Hemp Growing in the UK

Hemp can grow naturally in the UK, is a valuable and sustainable product with thousands of known usages and doesn’t require huge amounts of fertiliser and pesticide. So why is very little of it grown?

A short history of hemp in Britain

Early evidence of hemp being grown and used in Britain can be traced back as far as the Roman times and beyond. Hemp rope has been found and dated to 140 AD at the Antoine Wall and cannabis pollen samples from Old Buckingham Mere, Norfolk have been placed at around 400AD. Evidence of its growing and use since then is plentiful and varied; reports of hempen rope use for the navy as well as writings advising the growing of hemp because of its many uses. Much of this rope came out of the town of Bridport, partly because it was prime hemp growing countryside, but also because it was given a royal charter giving it a monopoly on the trade. Lincolnshire, Norfolk, Suffolk, Dorset and Kent were the main hemp growing counties.

Current attitudes towards Hemp

Hemp is stigmatised because of its association with marijuana, despite industrial hemp (the type used to make rope, clothes or any other hemp products) doesn’t actually contain marijuana. This has meant that its growing has been controlled and licences are required to grow it. However, due to the rise in interest in environmental issues, popularity of hemp has grown in recent years. The amount of land under cultivation continues to grow and demand is increasing, including car manufacturers substituting polypropylene for hemp in door panels. And this is over sixty years after Ford first proposed the idea of making cars out of hemp! (see this video)

Why is hemp so environmentally great?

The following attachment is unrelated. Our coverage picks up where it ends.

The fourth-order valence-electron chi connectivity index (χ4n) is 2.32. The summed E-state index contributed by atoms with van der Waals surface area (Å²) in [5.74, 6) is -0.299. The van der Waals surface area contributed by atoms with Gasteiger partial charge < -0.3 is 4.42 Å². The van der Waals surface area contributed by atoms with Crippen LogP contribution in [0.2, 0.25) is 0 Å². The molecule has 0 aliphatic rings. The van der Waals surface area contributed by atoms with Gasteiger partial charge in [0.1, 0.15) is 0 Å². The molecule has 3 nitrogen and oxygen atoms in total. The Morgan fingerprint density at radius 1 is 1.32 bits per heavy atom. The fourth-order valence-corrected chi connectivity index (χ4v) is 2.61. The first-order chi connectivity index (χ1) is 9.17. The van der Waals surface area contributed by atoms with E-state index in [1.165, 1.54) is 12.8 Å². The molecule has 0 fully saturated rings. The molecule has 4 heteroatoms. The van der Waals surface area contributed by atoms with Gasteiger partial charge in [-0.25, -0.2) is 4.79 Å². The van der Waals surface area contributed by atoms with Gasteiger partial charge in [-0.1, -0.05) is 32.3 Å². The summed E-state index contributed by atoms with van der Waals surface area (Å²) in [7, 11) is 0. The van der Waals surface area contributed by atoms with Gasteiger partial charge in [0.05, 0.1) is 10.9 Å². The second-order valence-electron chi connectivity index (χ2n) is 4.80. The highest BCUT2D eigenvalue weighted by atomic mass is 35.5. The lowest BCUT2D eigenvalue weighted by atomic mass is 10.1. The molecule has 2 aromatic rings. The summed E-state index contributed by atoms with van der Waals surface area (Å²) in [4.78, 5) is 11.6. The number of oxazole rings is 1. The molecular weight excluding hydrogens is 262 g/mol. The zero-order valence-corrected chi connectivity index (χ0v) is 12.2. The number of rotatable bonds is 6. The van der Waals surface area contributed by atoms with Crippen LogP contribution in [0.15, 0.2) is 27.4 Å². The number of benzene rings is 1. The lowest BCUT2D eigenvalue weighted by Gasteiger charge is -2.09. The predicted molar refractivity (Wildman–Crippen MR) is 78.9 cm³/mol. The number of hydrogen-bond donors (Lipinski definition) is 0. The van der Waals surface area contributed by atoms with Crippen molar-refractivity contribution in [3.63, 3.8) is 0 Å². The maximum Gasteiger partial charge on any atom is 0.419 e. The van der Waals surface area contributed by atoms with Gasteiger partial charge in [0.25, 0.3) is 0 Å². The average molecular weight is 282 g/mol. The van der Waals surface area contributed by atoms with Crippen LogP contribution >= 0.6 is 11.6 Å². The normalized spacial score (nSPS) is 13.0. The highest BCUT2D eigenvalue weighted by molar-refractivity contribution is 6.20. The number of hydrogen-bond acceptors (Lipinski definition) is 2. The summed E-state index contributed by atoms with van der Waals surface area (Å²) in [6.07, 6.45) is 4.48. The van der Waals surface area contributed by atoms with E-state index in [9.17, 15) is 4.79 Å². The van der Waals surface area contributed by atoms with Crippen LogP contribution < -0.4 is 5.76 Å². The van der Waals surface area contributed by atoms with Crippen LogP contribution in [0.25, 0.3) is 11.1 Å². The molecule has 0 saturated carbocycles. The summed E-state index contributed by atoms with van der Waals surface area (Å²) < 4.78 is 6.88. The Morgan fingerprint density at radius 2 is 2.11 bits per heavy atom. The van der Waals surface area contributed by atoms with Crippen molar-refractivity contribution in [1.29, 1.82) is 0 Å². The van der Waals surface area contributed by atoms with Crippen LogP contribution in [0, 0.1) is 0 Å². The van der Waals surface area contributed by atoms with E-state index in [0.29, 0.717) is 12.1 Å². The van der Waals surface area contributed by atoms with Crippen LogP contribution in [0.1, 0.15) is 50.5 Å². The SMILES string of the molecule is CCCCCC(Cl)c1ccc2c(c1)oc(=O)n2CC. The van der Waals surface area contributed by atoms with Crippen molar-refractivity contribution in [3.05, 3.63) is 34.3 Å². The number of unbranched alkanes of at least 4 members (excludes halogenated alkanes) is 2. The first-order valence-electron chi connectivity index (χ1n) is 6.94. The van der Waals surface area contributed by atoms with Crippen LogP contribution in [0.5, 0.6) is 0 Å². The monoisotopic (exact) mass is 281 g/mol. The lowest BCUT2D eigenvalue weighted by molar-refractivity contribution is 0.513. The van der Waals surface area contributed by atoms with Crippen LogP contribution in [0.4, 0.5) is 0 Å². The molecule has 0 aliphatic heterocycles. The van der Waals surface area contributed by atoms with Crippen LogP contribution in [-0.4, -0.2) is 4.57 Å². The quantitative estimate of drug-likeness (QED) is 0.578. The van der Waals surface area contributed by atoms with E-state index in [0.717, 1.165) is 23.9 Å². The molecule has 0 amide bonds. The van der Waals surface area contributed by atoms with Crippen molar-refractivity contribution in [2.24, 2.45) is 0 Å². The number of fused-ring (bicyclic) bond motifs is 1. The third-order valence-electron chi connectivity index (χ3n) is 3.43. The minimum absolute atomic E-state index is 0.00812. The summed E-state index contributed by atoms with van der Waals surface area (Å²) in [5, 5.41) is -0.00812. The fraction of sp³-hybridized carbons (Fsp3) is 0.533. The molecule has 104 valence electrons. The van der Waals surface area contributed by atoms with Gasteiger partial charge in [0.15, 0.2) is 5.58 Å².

As a fibre: the growing of hemp uses a lot less herbicides and fertilisers than for cotton or other equivalent fibres and gives a soft, silky and durable thread.

As a paper: trees take a very long time to grow and then once you’ve cut them down and made paper out of them, you have to wait a long time for them to grow up again. With hemp, you’ll have a faster turnover of the product and therefore will be constantly helping lock away the carbon currently in the atmosphere quicker.

As a plastic: by mixing a conventional plastic with hemp fibres, a strong and durable plastic can be made by using up to 90 per cent bio-derived material. Zelfo is one company that currently does this and have products such as musical instruments and light fittings that are mostly organic material, saving the oil that would be going into such products.

As a fuel: either as bio-diesel or biomass fuel, hemp is carbon neutral because any CO2 created in its burning is offset by the carbon being absorbed in growing.

As a concrete: after a little research, I have even found a concrete which is made from hemp.  This material, Tradical Hemcrete, actually locks up more carbon in itself than is released in its production.  It is also renewable and, because of the insulating effect of the plant material, the necessity for cavity walls is also eliminated!

As a locally made product: if the hemp is grown and processed nearby, the energy and emissions  from transport will be lower.

What are we going to do about it?

Well, anyone who has land to spare can grow hemp.  They can get help and support from the hemp processing company Hemcore and their hemp will go into paper, car door panels and Hemcrete, amongst other things.